Skip to content

Lawyers battle feds' attempt to toss out travel ban lawsuit

Federal government only 'suspended' and not cancelled covid vaccine mandates for domestic and outbound international travellers so court action must continue, say constitutional lawyers

CALGARY, Alta. – Constitutional lawyers are fighting the federal government’s attempts to shut down a legal challenge to its travel ban.

Canada was one of a few countries that banned unvaccinated citizens from flying within the country and to different provinces. In October of 2021, the federal government required anyone travelling by air, train, or ship, must receive the required number of Covid shots in order to travel. Canada’s new definition of "vaccinated" now includes required boosters.

On June 14, the federal government issued a news release announcing that effective June 20, vaccine requirements would be suspended for “domestic and outbound travel, federally regulated transportation sectors and federal government employees.” Shortly after, the federal government filed a motion with the court seeking to strike down the legal challenge saying the travel ban is no longer in force and therefore the court action was "moot." 

"This travel ban has not been cancelled, only suspended, and so court action must continue,” said constitutional lawyer Eva Chipiuk from the Justice Centre for Constitutional Freedoms based out of Calgary, Alta.

Lawyers from the JCCF filed a response today to the federal government’s motion saying Brian Peckford, Maxime Bernier, and four other individuals applied to the court to review the government’s actions, secure their rights, and provide clarity to a controversial and divisive topic.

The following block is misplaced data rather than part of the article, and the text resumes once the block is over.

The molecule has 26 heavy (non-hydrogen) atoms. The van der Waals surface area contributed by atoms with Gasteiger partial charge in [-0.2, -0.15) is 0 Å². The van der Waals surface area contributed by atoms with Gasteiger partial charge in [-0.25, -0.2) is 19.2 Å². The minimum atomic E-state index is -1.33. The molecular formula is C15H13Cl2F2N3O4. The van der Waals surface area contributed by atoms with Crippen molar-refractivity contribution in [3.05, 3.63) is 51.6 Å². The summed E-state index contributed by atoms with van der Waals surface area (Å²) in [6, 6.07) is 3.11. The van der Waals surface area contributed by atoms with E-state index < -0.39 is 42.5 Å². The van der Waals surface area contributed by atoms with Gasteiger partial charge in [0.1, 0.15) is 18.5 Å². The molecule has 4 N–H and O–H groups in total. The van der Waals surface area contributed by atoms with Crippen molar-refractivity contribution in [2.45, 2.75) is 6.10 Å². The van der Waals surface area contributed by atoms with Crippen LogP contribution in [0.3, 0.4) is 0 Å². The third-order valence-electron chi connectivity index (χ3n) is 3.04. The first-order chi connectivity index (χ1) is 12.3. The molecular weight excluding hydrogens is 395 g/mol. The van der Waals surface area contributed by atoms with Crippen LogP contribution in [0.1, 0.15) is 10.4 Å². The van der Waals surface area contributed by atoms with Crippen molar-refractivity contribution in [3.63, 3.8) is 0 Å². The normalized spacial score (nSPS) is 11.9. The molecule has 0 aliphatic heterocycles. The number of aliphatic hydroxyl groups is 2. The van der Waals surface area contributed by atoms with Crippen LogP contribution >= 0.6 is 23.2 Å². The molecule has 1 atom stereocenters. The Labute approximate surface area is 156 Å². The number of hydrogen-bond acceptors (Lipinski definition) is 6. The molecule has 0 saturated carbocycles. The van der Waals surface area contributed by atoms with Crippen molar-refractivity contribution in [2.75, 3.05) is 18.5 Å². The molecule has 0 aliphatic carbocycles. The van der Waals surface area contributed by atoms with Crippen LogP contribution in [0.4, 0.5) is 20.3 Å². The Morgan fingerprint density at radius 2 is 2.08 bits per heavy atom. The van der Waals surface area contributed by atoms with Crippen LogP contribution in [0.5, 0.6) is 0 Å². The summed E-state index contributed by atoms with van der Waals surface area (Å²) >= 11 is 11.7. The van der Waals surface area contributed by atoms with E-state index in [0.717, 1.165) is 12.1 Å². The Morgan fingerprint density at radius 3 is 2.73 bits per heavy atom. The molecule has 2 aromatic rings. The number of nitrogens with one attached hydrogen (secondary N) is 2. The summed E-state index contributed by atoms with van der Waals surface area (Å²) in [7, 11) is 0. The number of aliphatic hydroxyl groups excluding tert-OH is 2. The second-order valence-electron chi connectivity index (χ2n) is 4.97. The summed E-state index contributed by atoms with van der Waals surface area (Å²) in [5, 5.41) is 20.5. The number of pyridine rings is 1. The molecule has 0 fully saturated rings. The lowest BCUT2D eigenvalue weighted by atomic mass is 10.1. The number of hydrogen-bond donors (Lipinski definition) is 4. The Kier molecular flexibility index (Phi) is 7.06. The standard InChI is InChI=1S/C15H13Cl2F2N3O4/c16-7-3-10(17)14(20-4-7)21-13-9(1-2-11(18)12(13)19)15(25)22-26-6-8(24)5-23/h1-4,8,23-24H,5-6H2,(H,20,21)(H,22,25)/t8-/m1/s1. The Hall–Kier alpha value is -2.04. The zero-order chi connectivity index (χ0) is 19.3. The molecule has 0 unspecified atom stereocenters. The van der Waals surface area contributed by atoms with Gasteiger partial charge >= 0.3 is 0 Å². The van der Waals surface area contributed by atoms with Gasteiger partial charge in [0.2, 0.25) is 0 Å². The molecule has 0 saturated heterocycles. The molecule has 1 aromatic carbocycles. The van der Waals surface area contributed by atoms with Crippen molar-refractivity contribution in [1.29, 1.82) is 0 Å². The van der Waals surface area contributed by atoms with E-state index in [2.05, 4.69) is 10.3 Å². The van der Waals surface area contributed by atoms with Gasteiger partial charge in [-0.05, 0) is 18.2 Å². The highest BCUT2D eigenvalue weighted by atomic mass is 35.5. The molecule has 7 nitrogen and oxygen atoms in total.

“Canadians cannot live in a country which will not permit them to freely leave for business, for necessary medical care, to see loved ones abroad, to vacation, or simply to move away,” said Chipiuk. “Any country that makes receipt of a drug or medical treatment a condition to departing the country has lost all semblance of freedom and respect for human dignity.”

Lawyers challenging the federal government's travel ban include Chipiuk, Allison Pejovic, Keith Wilson, and Patrick Abbott [student-at-law]. They say it is the applicants’ position that without a hearing on the merits of this matter, in an open and transparent court, the democratic foundation of our society will be eroded.

In March, the JCCF filed evidence on behalf of 11 witnesses – including five expert witnesses. They said that expert medical evidence now filed with the court ranges from scientific evidence about Covid spread among both vaccinated and unvaccinated, and risks associated with taking the new Covid shots.

On Sept. 21, there will be a one-day “mootness hearing,” because the federal government says that the suspension of the travel ban makes the legal action pointless.

The hearing was first scheduled for Sept. 19, but was adjourned to Oct. 31 to Nov. 4 after the federal government asked the federal court to postpone the trial.